Plastic E-Waste Separation

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Iíve been meaning to do a piece on plastic e-waste for some time now. This is because I did a good amount of plastic e-waste trading last year. I purchase baled computer and television cases from the United States and import them into China for sales and distribution.

Plastic e-waste, sometimes called ďe-plastic,Ē is composed of plastic stripped from electronic equipment such as computers, monitors, telephones, etc. Why not just grind and melt the e-plastic together and turn them back into electronic equipment?

Here lies the problem, before e-plastics can be melted and turned into recycled plastic resin, it must first be separated into its plastic type. Plastic e-waste is usually composed of the following types: ABS, ABS (flame-retardant), ABS-PC, PC, PS, HIPS, PVC, PP, PE, and more. Each type of plastic has itís own melting point and properties and cannot be combined for product manufacturing.

So the question now is, how do we separate everything?

While things are done quite differently in the United States (probably more automated due to higher wages), Iíve been lucky enough to visit an e-plastic separation plant here in Shanghai, China where most things are done manually.


According to the owner of the facility, a majority of the e-plastics the plant processes are imported from European countries and the United States. The quality of plastic from these countries, as a whole, is better.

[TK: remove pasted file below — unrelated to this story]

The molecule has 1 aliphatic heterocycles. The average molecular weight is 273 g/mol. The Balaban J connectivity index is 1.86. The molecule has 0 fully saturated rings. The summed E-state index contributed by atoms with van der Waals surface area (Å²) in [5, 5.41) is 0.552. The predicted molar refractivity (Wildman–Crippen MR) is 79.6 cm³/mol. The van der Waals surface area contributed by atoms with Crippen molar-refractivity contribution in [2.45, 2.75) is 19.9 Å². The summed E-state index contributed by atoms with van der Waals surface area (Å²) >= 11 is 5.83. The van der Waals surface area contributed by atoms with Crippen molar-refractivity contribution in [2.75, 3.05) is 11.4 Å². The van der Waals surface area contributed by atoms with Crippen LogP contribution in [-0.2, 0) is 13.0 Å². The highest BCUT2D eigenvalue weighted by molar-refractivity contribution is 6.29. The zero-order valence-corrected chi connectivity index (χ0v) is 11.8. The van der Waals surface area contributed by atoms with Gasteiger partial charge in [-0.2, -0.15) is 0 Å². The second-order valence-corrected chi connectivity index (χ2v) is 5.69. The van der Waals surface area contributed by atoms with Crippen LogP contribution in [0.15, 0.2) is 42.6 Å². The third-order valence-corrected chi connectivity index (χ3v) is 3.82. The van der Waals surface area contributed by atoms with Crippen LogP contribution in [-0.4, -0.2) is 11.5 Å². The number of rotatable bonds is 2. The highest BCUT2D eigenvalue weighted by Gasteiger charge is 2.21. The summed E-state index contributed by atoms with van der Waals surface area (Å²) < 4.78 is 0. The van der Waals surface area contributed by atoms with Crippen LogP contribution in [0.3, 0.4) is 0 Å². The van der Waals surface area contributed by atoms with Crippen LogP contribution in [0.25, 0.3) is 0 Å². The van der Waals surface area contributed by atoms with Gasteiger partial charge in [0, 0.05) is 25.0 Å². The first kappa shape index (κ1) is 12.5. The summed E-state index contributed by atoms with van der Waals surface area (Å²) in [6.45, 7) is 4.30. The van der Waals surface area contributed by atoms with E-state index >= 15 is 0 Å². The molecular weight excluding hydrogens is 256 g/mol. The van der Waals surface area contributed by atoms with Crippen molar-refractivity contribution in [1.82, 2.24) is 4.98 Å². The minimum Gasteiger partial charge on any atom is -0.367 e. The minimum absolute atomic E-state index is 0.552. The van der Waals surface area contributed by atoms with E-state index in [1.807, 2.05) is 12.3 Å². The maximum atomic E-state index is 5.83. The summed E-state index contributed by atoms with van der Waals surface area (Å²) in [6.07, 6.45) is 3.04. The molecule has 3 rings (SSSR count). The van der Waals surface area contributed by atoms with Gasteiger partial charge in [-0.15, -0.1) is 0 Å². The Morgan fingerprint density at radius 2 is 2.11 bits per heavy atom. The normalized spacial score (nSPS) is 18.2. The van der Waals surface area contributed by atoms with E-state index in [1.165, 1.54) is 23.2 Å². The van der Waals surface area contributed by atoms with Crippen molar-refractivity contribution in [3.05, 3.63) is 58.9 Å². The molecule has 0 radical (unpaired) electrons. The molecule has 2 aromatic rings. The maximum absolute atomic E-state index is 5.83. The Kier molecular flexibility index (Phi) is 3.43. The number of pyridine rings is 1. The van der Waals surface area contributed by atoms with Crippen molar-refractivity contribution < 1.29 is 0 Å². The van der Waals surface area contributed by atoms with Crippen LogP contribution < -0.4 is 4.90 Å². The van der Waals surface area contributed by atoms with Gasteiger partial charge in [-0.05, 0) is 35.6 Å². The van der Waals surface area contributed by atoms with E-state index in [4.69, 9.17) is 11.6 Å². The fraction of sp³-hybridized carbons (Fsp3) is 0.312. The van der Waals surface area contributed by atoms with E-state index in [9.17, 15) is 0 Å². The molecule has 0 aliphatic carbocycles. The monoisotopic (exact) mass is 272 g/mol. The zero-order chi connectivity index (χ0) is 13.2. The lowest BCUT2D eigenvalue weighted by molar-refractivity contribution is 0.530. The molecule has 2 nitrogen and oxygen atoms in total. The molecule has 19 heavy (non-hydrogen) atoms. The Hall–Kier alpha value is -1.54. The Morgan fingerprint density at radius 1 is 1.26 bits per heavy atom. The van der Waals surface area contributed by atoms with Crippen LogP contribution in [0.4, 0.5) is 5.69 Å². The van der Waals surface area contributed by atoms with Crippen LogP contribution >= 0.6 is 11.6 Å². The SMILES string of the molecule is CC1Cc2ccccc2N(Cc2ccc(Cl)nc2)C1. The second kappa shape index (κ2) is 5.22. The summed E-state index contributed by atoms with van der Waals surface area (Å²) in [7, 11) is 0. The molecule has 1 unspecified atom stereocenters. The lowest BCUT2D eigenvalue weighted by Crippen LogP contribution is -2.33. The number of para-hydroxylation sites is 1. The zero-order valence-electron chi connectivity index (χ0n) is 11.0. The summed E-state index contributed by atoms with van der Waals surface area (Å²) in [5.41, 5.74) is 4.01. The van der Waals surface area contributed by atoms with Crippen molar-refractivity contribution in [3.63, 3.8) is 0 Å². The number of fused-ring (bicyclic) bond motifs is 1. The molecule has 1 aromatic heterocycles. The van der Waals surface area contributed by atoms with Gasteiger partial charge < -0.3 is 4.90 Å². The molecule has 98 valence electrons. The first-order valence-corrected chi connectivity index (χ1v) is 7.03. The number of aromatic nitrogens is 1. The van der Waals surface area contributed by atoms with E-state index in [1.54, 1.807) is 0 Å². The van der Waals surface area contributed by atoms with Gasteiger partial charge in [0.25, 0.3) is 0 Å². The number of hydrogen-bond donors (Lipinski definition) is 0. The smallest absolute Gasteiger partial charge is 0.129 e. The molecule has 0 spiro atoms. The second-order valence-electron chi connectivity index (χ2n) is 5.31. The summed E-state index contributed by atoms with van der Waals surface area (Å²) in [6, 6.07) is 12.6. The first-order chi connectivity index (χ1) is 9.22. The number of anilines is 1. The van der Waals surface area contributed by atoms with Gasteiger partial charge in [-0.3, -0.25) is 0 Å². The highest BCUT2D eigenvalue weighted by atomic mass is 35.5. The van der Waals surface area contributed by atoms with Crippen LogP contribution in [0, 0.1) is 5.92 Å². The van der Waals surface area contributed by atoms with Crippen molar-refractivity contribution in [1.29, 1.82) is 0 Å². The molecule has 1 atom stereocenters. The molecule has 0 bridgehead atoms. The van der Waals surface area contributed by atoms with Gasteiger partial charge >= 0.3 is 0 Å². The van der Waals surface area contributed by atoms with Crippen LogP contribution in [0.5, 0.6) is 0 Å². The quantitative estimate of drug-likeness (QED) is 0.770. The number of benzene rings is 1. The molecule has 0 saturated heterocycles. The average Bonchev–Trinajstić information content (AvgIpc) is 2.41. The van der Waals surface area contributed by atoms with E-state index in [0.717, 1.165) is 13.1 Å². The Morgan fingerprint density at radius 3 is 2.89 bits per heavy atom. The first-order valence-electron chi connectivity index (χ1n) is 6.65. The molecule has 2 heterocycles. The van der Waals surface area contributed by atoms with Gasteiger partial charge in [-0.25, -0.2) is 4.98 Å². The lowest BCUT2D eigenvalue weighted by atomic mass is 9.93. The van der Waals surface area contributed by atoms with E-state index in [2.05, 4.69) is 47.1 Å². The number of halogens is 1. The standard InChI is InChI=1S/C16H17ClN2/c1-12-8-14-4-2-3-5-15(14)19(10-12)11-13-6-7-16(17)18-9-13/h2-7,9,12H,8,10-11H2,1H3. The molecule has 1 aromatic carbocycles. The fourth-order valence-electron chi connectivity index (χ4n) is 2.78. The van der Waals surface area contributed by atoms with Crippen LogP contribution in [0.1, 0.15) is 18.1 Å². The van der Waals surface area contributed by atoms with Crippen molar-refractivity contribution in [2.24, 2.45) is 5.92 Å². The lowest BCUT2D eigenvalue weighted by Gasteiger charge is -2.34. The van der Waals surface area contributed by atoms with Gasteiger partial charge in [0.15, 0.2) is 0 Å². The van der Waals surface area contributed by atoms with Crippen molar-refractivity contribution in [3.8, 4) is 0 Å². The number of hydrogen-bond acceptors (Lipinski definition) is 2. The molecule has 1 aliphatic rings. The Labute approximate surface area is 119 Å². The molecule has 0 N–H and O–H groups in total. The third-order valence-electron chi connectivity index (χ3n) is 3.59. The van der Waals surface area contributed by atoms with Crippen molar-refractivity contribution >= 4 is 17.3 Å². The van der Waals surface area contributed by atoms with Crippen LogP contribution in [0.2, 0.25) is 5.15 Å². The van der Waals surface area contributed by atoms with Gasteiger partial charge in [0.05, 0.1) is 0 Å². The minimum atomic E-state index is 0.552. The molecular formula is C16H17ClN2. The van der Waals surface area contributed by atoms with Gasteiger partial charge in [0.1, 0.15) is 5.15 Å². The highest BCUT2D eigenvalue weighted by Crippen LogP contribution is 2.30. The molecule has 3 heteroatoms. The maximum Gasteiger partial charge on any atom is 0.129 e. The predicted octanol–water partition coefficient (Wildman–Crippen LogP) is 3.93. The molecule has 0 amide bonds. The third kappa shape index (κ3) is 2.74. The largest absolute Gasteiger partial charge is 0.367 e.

When I say manual, I really mean it! The first step in plastic e-waste separation is to sort the larger pieces by hand by experts that can differentiate between 7-10 plastic types just by looking, feeling, and burning it. At the same time, the workers must remove any metal (ie., screws), circuit boards, and wires found. The experts are extremely fast and can usually sort through 500KG or more a day.

I questioned the owner about accuracy of all this. He arrogantly replied, "the accuracy is up to 98%, if this was not the case, I would not have any customers buying my stuff..."

Once the larger pieces are separated, they are put through the shredding and rinsing apparatus. The resulting plastic flakes are sun dried and ready to be packaged.

For the smaller e-plastic pieces that cannot be hand separated, they are put through several tubs of chemical baths with varying salinity. From what I understand, one of the containers contains only water. Due to the densities, PP and PE plastics will naturally float to the top. These are scraped off and set aside.


The plastic at the bottom are then scooped and placed in another tub with varying amounts of salt, cleaning agents, and other chemicals. This process is repeated until the rest of the plastics are sorted.

I have more than 5 years experience trading and processing plastic e-waste in China.

Recently, I started a new blog, Recycled Plastic dot Com, that covers my knowledge and experience in this field.

Recycledplastic.com covers the latest news, stories, trends, products and resources relating to plastic and plastic recycling. It brings awareness to how plastic waste is endangering and poisoning our environment and steps we can take to reduce, reuse, and recycle. It aims to provide readers with an open forum for discussing these issues.

I hope you will enjoy what I have to write!

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